Wednesday, April 27, 2011

Angel hair pasta with zucchini and corn

At the beginning is spring I love zucchini and eat it often till we get into summer and it becomes too much. I use zucchini in both sweet and savory dishes starting from breakfast to main course to dessert. One of the easiest ways to eat zucchini is in a pasta where the flavor and texture of the zucchini is intact. I julienne the zucchini using a mandoline into long thin strips and then I toss it with angel air pasta or linguine or spaghetti to keep the long thin strand theme going. To add a little crunch and sweetness, fresh corn is a nice addition and some grape tomatoes for color and acidity.

Angel hair pasta with zucchini and corn
1/2 lb angel air pasta
2 medium sized zucchini 
2 ears of fresh corn 
1/4 pint grape tomatoes, cut into two
1 tablespoon finely minced garlic
1/4 cup finely chopped fresh parsley
1 1/2 tablespoon extra virgin olive oil
1 teaspoon kosher salt or to taste
a few grinds of fresh black pepper
Parmesan cheese to serve

1.  Use a mandoline to julienne the zucchini lengthwise into thin strips. If you don't have a mandoline, slice the zucchini lengthwise into 1/8 inch thick slices. Then stack the slices and cut them into thin strips.
2.  Remove the husk from the corn and scrape off the kernels. The best way to do this is to place the cob with the narrow end in a shallow bowl and hold on to the stem with one hand. Using a chefs knife, scrape the cob from top to bottom and the corn will collect in the bowl with little or no mess.
3.  Bring a large pot of salted water to a boil while you cook the zucchini and corn.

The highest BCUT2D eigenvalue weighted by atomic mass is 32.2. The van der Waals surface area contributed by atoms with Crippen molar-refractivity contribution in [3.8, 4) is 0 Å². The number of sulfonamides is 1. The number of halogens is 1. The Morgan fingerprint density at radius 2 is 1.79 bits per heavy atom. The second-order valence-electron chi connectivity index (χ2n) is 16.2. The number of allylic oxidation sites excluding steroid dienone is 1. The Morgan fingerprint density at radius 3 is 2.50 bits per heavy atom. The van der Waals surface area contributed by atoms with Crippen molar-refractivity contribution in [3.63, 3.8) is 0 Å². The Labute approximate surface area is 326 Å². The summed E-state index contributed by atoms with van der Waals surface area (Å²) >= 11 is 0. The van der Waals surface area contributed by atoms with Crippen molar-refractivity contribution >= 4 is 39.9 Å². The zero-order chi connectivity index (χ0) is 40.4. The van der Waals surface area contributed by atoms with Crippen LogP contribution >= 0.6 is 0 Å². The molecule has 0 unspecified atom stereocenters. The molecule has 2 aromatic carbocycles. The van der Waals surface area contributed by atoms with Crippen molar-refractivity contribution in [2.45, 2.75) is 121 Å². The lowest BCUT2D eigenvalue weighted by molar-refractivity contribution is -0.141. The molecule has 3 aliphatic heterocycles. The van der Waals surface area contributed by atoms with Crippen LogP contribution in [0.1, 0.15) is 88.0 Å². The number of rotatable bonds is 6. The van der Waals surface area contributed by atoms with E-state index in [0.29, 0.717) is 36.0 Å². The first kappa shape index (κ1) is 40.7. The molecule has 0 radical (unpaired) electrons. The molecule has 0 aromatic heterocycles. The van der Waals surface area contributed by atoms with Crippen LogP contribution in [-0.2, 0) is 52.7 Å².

4.  In a large skillet, heat olive oil over medium heat. Add the minced garlic. When the garlic begins to sizzle, add the corn and saute for 2 to 3 minutes. Then add the zucchini, tomatoes, salt and pepper. Saute for another 2 to 3 minutes till the zucchini and corn and cooked but not soggy. Turn down the heat and cook the pasta.
5.  Add the pasta to the boiling water and cook for 3 minutes till al dente.
6.  Drain and add the pasta to the skillet with the zucchini and corn. Toss well. Check the seasoning. Sprinkle with fresh parsley and serve with a generous grating of parmesan cheese.

Serves 4

Wednesday, April 13, 2011

Ambrosia - the food of the gods

I always buy marshmallows in the winter for hot chocolate and by the time spring comes there are a lot leftover. Most of the time I make sweet treats out of them, but this time I wanted to do something different. Then I remembered this dessert that I had at a friends place which had marshmallows, cream and fruits which we all really liked. It was sweet and tart and had a fun texture thanks to the marshmallows. It was called Ambrosia, which is a southern variation of fruit salad, typically made with whipped cream, yogurt, fruits and coconut. Sometimes it contains nuts as well.